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From |
Cordula Stolberg <cs32@sussex.ac.uk> |

To |
statalist@hsphsun2.harvard.edu |

Subject |
st: Rescaling |

Date |
Thu, 12 Aug 2004 11:25:44 +0100 |

Dear Statalisters,

I (again) have a question about rescaling. I have a panel data set in which two variables (the dependent variable & one independent variable) are expressed thousands of dollars and the other independent variables are all index numbers or percentages. As I'm taking logs but had several negative numbers, I rescaled the whole dataset by adding a value to all variables such that the biggest negative value equals 1. The problem there was that I had to add a very large value (over 23367 thousand) to all variables, which meant that after taking logs all variables were nearly the same, as the index numbers were mostly below 1. This meant then that I could not test for the endogeneity of one of the variables due to collinearity problems.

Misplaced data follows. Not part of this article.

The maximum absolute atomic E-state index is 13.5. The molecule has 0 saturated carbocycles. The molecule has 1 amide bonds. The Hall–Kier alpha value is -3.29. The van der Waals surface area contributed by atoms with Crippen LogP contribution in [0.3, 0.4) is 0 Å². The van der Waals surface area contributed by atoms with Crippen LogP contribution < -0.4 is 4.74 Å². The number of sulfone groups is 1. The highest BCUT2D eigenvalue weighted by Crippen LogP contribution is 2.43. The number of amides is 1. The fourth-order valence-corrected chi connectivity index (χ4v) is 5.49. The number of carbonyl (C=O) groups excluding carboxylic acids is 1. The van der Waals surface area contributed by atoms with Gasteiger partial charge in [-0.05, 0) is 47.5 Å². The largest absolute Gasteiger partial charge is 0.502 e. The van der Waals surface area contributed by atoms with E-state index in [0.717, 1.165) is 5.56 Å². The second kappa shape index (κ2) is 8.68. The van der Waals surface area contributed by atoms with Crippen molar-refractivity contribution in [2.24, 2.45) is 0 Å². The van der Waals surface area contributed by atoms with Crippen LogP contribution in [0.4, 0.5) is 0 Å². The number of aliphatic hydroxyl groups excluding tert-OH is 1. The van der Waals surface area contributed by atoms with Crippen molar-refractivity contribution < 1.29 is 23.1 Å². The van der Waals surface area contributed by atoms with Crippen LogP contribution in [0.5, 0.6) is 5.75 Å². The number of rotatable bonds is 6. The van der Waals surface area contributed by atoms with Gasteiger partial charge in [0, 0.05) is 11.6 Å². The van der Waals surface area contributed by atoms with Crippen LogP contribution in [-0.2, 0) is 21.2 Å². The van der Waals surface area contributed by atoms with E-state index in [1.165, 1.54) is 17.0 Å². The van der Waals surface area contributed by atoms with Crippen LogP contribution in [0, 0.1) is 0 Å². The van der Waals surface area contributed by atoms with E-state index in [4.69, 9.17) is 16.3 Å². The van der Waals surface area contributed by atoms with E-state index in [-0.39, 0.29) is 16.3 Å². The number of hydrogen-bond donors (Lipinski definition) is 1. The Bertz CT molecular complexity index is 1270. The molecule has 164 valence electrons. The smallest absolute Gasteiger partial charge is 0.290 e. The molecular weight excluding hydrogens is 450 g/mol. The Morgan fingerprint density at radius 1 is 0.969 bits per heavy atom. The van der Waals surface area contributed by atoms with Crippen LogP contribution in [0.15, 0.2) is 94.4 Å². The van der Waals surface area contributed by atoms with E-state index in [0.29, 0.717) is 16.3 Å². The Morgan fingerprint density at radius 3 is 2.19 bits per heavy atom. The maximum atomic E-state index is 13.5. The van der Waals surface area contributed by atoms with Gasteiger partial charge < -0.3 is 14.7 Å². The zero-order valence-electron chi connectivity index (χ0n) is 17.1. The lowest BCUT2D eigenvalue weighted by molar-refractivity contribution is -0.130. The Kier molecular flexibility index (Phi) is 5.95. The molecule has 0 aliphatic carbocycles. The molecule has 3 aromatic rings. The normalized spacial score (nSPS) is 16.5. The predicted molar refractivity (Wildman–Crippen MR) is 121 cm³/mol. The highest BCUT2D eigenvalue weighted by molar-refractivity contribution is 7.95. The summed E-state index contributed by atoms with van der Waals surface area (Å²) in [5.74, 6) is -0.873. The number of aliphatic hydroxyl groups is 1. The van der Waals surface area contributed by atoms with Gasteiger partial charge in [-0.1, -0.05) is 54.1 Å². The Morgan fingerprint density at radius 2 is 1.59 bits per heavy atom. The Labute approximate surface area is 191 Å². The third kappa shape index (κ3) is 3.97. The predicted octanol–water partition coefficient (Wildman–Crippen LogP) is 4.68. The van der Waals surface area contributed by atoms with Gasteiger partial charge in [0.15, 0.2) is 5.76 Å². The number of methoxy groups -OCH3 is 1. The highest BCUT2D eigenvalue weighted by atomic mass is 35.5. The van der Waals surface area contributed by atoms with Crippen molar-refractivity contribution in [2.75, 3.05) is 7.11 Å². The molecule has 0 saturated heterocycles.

What I then did was to go back to the original dataset and converted the variables expressed in thousands into millions. This also meant that the biggest negative value occurred in a different variable and I only had to add a value of 45 to each variable to get positive values for all variables (in order to log them). When I did the regression then, I got different results. In particular, the suspected endogenous variable became insignificant which kind of made the endogeneity test redundant (I did it anyhow, but the F-test for the overall regression became insignificant, which is not surprising I guess).

My question is whether my second approach to the rescaling is ok to do or whether I cannot do it like that.

Sorry for the rather long mail, but I don't know how to describe it in a shorter manner.

Thanks for you help,

Cordula

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**Follow-Ups**:**Re: st: Rescaling***From:*Daniel Feenberg <feenberg@nber.org>

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